Shortly after I published Vivos Los Queremos, my suegrita told me of the announcement that three informants from Guerreros Unidos confessed to receiving the students from the police, killing them and burning their bodies. The three hitmen, Patricio Reyes, Jonathan Osorio and Agustín García Reyes confirmed their involvement in the disappearance. They were taken from the police cars and bundled into a truck, fifteen died from suffocation. Those that survived were taken to a rubbish dump outside Iguala, where they were interrogated and shot. According to the Aristegui article, the bodies of the students were then surrounded by tyres and wood, and burned for 15 hours until there was barely anything left to identify them. The order from their boss, El Terco, was to crush the bones and throw them in the San Juan river near to Iguala. Last week the river was a cordoned off according to The Telegraph, but no significant finds were made.

Murillo Karam, the Procurador General de la República is now the new focus of Mexico’s anger. I’d like to say it’s the equivalent of our Attorney General. His speech detailing the fate of the students excluded a key point in the events leading up to their death, the involvement of the State, the people that were elected and that we were supposed to trust. Karam then ended with a flippant reaction about the questions he received from the press : “Ya me cansé” (“I’ve had enough”). This off-the-cuff remark has snowballed into an internet phenomenon “If you’re tired, then resign” and the Guardian reports other people using it to vent their frustrations with messages such as “Enough, I’m tired of living in a narco state” or “Enough, I’m tired of corrupt politicians.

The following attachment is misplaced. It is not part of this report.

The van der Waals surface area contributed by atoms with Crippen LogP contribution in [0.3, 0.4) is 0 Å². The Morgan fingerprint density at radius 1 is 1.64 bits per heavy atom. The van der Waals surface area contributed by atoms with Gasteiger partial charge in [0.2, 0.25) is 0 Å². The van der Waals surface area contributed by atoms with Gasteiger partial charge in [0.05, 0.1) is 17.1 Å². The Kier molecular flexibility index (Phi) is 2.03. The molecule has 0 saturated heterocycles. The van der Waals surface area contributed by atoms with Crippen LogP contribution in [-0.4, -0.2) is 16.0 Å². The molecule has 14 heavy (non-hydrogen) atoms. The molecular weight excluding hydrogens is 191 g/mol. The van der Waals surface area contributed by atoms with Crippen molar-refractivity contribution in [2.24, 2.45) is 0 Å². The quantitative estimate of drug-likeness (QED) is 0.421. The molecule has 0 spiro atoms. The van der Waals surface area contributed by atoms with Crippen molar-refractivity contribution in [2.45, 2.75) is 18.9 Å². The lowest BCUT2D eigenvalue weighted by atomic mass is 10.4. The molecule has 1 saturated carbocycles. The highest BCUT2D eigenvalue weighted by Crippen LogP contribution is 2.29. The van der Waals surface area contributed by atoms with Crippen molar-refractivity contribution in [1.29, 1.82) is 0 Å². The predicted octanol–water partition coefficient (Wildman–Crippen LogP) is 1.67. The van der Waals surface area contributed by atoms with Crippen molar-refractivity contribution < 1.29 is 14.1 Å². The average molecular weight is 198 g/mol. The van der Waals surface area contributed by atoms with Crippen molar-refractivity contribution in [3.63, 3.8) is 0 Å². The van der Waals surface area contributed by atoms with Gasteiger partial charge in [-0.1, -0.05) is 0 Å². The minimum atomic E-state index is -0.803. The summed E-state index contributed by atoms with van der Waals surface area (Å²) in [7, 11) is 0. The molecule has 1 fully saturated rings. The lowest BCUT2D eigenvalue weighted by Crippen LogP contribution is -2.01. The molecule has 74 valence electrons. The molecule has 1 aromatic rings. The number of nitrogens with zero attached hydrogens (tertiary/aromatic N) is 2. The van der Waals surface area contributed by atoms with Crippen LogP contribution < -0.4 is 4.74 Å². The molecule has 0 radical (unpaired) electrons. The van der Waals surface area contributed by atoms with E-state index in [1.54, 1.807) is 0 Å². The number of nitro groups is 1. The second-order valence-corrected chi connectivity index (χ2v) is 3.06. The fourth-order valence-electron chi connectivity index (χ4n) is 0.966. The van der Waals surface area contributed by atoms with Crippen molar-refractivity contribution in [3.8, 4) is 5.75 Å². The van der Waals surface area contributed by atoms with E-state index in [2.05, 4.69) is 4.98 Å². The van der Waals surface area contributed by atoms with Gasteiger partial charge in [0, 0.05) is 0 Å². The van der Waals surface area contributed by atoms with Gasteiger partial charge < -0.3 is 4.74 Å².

Quien no ha hecho justicia no tienen derecho a cansarse – Nobody deserves to rest if they have not done justice

On Saturday night the capital burned. A peaceful flashmob was organised in the Zócalo at 17h00, Un Minuto por Ayotzinapa, protesters united and lay on the floor for one minute, remembering the poor students executed by the state. The peaceful protest was interrupted during the evening by anarchist groups seizing their opportunity, El Universal reports that they burned several cars and trucks, and made their way to the government buildings, successfully setting fire to the main door. Anarchists may also be to blame for a fire on the metrobus a few days ago, an attempt to distract or to justify the government’s (in)action.